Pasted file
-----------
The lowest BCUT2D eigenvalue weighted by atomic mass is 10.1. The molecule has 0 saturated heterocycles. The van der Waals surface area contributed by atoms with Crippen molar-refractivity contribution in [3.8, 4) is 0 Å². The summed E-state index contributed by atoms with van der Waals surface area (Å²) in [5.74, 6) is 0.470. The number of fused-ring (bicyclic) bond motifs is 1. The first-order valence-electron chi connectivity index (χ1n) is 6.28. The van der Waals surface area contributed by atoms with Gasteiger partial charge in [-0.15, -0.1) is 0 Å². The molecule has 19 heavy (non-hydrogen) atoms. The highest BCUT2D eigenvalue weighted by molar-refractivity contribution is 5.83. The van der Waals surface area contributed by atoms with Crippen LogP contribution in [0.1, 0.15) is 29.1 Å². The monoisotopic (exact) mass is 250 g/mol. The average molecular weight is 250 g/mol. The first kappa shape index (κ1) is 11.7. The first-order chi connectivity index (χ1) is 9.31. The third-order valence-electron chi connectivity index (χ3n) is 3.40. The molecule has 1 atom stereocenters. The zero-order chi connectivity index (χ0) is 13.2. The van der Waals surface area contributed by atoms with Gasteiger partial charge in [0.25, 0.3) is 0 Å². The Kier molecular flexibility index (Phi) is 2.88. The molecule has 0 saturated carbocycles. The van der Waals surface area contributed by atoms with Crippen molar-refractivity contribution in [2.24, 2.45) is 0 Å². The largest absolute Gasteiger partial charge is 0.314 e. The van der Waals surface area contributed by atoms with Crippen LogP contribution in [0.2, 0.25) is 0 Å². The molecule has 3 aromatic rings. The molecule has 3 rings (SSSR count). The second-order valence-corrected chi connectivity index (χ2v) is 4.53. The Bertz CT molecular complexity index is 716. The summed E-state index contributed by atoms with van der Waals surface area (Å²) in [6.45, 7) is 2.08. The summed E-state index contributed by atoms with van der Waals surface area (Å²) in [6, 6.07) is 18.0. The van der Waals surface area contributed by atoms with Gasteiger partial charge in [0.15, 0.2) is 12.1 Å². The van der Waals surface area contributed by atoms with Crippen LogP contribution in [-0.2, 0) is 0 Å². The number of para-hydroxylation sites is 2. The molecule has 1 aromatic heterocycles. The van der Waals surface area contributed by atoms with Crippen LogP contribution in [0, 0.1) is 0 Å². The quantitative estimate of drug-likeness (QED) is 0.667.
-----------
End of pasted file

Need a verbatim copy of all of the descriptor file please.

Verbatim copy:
The lowest BCUT2D eigenvalue weighted by atomic mass is 10.1. The molecule has 0 saturated heterocycles. The van der Waals surface area contributed by atoms with Crippen molar-refractivity contribution in [3.8, 4) is 0 Å². The summed E-state index contributed by atoms with van der Waals surface area (Å²) in [5.74, 6) is 0.470. The number of fused-ring (bicyclic) bond motifs is 1. The first-order valence-electron chi connectivity index (χ1n) is 6.28. The van der Waals surface area contributed by atoms with Gasteiger partial charge in [-0.15, -0.1) is 0 Å². The molecule has 19 heavy (non-hydrogen) atoms. The highest BCUT2D eigenvalue weighted by molar-refractivity contribution is 5.83. The van der Waals surface area contributed by atoms with Crippen LogP contribution in [0.1, 0.15) is 29.1 Å². The monoisotopic (exact) mass is 250 g/mol. The average molecular weight is 250 g/mol. The first kappa shape index (κ1) is 11.7. The first-order chi connectivity index (χ1) is 9.31. The third-order valence-electron chi connectivity index (χ3n) is 3.40. The molecule has 1 atom stereocenters. The zero-order chi connectivity index (χ0) is 13.2. The van der Waals surface area contributed by atoms with Gasteiger partial charge in [0.25, 0.3) is 0 Å². The Kier molecular flexibility index (Phi) is 2.88. The molecule has 0 saturated carbocycles. The van der Waals surface area contributed by atoms with Crippen molar-refractivity contribution in [2.24, 2.45) is 0 Å². The largest absolute Gasteiger partial charge is 0.314 e. The van der Waals surface area contributed by atoms with Crippen LogP contribution in [0.2, 0.25) is 0 Å². The molecule has 3 aromatic rings. The molecule has 3 rings (SSSR count). The second-order valence-corrected chi connectivity index (χ2v) is 4.53. The Bertz CT molecular complexity index is 716. The summed E-state index contributed by atoms with van der Waals surface area (Å²) in [6.45, 7) is 2.08. The summed E-state index contributed by atoms with van der Waals surface area (Å²) in [6, 6.07) is 18.0. The van der Waals surface area contributed by atoms with Gasteiger partial charge in [0.15, 0.2) is 12.1 Å². The van der Waals surface area contributed by atoms with Crippen LogP contribution in [-0.2, 0) is 0 Å². The number of para-hydroxylation sites is 2. The molecule has 1 aromatic heterocycles. The van der Waals surface area contributed by atoms with Crippen LogP contribution in [0, 0.1) is 0 Å². The quantitative estimate of drug-likeness (QED) is 0.667.